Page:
More than 1 million homes and businesses were without power Monday across a swath of Louisiana and Mississippi as Ida, downgraded from a furious Category 4 hurricane to a tropical storm, still pounded the region with heavy rains and storm surge. Ida, which roared onto the Gulf Coast near Port Fourchon, Louisiana, on Sunday with 150-mph winds, knocked out power to the entire city of New Orleans. On Monday morning, the storm was centered over southwestern Mississippi.
Levees failed or were overtopped along some rivers and bayous south of New Orleans, threatening hundreds of homes. People posted their addresses and locations on social media to direct rescue teams to their attics or rooftops. Roofs were torn off some buildings by the powerful winds, which had decreased to about 45 mph, but tropical-storm-force winds extended 150 miles.
The storm was inching north at 8 mph, the slow roll driving up rainfall totals along Ida’s path. “Dangerous storm surge, damaging winds, and flash flooding continue,” the National Weather Service warned. At least 1 death in Louisiana as New Orleans loses power; Biden approves major disaster declaration.
Sheriff Timothy Soignet said electricity and water utilities are not functioning in Terrebonne Parish, southwest of New Orleans. All roads are blocked by down trees, utility poles, and other debris. Until further notice, Terrebonne Parish is under a curfew, and Soignet said no one should attempt to sightsee. Crews are working to clear debris, and the sheriff said that additional vehicles on the road will hinder progress.
First responders have not yet been able to reach certain parts of the parish, he said. “Prayers are with the citizens and business owners of Terrebonne Parish in this difficult time,” Soignet said. “If you have evacuated, please don’t try to return yet, and if you are in the parish, Shelter in place.” – Keith Magill, The Courier.
A U.S. Geological Survey gauge at Belle Chasse, south of New Orleans, detected the Mississippi’s flow moving backward around midday Sunday because Ida whipped up the amount of water. U.S. Army Corps of Engineers spokesman Ricky Boyette confirmed engineers saw a “negative flow” on the Mississippi River due to storm surge.
Although rare, the river changing course is not unprecedented during Hurricane Katrina in 2005 and Hurricane Isaac in 2012. “I remember, offhand, that there was some flow reversal of the Mississippi River during Hurricane Katrina, but it is extremely uncommon,” Scott Perrien, a USGS hydrologist, told CNN. – Ryan Miller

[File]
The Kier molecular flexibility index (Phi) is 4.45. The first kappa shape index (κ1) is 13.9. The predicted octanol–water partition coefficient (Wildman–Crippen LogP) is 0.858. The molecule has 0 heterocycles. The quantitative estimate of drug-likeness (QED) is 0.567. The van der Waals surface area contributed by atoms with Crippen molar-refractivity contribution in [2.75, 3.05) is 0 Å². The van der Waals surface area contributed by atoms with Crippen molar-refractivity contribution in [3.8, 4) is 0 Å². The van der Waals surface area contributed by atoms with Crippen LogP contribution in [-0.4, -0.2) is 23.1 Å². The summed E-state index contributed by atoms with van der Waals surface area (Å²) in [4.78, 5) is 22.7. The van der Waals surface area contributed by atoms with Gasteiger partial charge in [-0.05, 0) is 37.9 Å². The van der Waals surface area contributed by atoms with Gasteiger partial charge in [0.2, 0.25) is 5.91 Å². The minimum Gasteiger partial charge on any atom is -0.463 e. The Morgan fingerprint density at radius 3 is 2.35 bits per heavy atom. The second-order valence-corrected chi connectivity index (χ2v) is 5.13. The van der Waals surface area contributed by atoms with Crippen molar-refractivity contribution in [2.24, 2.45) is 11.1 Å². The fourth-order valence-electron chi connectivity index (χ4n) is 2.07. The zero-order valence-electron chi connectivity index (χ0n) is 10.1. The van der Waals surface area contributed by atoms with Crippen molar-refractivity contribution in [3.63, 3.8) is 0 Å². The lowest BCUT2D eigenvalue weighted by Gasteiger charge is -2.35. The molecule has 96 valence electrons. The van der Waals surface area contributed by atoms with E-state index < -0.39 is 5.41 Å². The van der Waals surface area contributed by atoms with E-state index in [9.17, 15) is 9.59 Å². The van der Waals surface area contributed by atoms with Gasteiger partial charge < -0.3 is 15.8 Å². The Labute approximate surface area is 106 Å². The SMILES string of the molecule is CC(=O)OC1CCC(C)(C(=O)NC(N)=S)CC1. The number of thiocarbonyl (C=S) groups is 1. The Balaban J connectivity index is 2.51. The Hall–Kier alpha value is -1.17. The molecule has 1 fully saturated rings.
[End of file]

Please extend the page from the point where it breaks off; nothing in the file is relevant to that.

More than 1 million utility customers in Louisiana and over 100,000 in Mississippi were without power Monday. The utility Entergy, citing Ida’s “catastrophic intensity,” said all eight transmission lines that deliver energy into the New Orleans area were out of service. The company said it had provided backup generation to the New Orleans Sewerage and Water Board, but some homes could be without power for weeks.
Mayor Tim Kerner said much of the Town of Jean Lafitte, a community of 2,000 people just outside Jefferson Parish levee protection system, was underwater. Kerner told WGNO the levees were overtopped by rapidly rising water. Parish President Cynthia Lee Sheng told the station that “people are in attics in Lower Lafitte.”
“Total devastation, catastrophic,” Kerner said. ““This is a hazardous situation. I’ve never seen so much water in my life. We’ve lost our school and everything … People’s lives are, I believe, at stake now. Kerner said the water swept over a 7.5-feet-high floodwall protecting the town, leaving some people at the mercy of the rushing water. When the weather breaks, “we are going to send an army to them,” he said.
The Ascension Parish Sheriff’s Office said deputies received a report Saturday night of a resident injured from a fallen tree in Prairieville. The office said that the deputy arrived on the scene and confirmed that the victim had been killed on social media posts. More than 250 roads in the parish were closed because of downed trees or power lines, and the office urged everyone to stay home.
By Tuesday morning, Ida could bring total rainfall accumulations of 10 to 18 inches with isolated maximum amounts of 24 inches, the weather service said. Heavy rain combined with storm surge has resulted in catastrophic impacts along the southeast coast of Louisiana, with life-threatening flash flooding and “significant” river flooding continuing farther inland.
The center of Ida is forecast to move over central and northeastern Mississippi on Monday this afternoon and night and move across the Tennessee Valley on Tuesday. Additional rapid weakening is forecast during the next day, and Ida is expected to become a tropical depression by Monday evening. “Considerable” flash flooding is possible from the Lower Mississippi Valley through the Middle Tennessee Valley, Ohio Valley, Central/Southern Appalachians, and into the Mid-Atlantic in the coming days.